While reflux in new babies is relatively common, it can be distressing for new parents.
Typically reflux presents as a non-forceful regurgitation of milk and other stomach contents. Sometimes, as in the case of silent reflux, the milk doesn’t make it out of the baby’s mouth and is swallowed back down, so this can be harder to diagnose. In the first several months of life, infants take in huge volumes of feeds relative to their body weight. This is because they are growing and developing rapidly and they require a much higher calorie intake per kg body weight than older children or adults. A baby’s stomach is very small, and is sometimes unable to stretch to accommodate these volumes. Coupled with the fact the oesophagus in babies is relatively short, this makes it easy for stomach contents to overflow into the oesophagus and out of the mouth. This is often referred to as ‘regurgitation’, ‘spitting up’, ‘posseting’, ‘spilling’, or ‘vomiting’. This is usually effortless, but can be forceful. Approximately 85% of infants reflux and vomit during the first week of life and another 10% have symptoms by six weeks of age. Reflux is most common between one and four months old, but sometimes it can persist a little longer. Generally by the time your child is 12-18 months and settled on a diet of solids, reflux should be a distant memory.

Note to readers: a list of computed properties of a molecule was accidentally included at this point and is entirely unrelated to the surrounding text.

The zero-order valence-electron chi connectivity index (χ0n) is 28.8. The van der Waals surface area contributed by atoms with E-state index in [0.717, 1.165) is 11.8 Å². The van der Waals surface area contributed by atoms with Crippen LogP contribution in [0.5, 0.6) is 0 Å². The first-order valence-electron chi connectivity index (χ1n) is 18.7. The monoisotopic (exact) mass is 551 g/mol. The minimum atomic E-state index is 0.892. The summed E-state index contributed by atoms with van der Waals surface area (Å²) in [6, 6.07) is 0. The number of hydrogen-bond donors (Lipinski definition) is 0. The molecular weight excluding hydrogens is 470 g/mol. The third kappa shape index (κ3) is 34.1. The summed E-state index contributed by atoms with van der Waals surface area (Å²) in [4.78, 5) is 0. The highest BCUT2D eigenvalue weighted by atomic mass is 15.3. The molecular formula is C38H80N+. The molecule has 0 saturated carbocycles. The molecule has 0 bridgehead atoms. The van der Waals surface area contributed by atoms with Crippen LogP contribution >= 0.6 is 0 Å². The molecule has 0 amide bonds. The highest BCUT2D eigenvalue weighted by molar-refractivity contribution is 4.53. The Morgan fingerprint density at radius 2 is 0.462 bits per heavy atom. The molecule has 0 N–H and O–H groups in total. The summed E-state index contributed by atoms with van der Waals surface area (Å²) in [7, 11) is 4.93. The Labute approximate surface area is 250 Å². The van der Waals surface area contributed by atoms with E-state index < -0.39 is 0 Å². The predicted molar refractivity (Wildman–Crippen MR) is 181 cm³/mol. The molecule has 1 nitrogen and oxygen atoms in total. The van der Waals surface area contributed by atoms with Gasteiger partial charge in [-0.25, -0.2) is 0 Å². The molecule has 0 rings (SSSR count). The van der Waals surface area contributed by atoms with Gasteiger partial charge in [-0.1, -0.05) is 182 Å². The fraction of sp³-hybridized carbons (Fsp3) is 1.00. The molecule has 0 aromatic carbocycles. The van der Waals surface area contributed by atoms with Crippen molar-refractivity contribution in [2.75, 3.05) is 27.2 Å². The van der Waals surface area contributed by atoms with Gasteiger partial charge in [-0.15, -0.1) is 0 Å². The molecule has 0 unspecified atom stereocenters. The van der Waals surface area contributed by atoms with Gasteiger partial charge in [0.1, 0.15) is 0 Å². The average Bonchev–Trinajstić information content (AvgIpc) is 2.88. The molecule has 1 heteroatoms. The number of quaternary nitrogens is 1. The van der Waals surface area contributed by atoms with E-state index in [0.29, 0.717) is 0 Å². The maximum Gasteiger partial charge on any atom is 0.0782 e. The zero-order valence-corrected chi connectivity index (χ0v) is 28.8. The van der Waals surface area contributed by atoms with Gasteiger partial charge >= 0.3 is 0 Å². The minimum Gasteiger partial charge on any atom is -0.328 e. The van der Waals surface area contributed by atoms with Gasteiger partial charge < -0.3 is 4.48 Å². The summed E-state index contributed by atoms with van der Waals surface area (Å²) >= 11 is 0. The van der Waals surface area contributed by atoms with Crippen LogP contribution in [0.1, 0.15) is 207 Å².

Regurgitation or spitting up is generally common and normal in most otherwise healthy, thriving, happy infants. In a typical case of reflux, your baby will regurgitate milk after some or all of their bottles. This may be accompanied by arching of their back, excessive crying, fussiness, and being unsettled when you lay them flat in their cot. A cough may also be present, caused by the irritation of the regurgitated milk, and can sometimes lead to a case of croup. If the reflux you are dealing with is silent, you may experience some or all of these symptoms bar the regurgitation of milk. Reflux can be particularly bothersome at night when your baby is lying flat, as it is easier for the milk to come back up the oesophagus, which can mean many nights of unsettled sleep. These symptoms can be very distressing to parents.
Most cases of infant acid reflux will clear up on their own, but there are ways to improve the symptoms, such as;
If there is no improvement following some lifestyle changes, further treatment may include:
It is worth remembering that infant acid reflux is usually little cause for concern. Keep an ample supply of muslin cloths and always bring a change of clothes for yourself and your little one!
If you have any concerns you should always speak with your doctor as soon as possible.
Nuala can be reached at 027 63744, email@example.com, or call into Glengarriff Pharmacy any day of the week.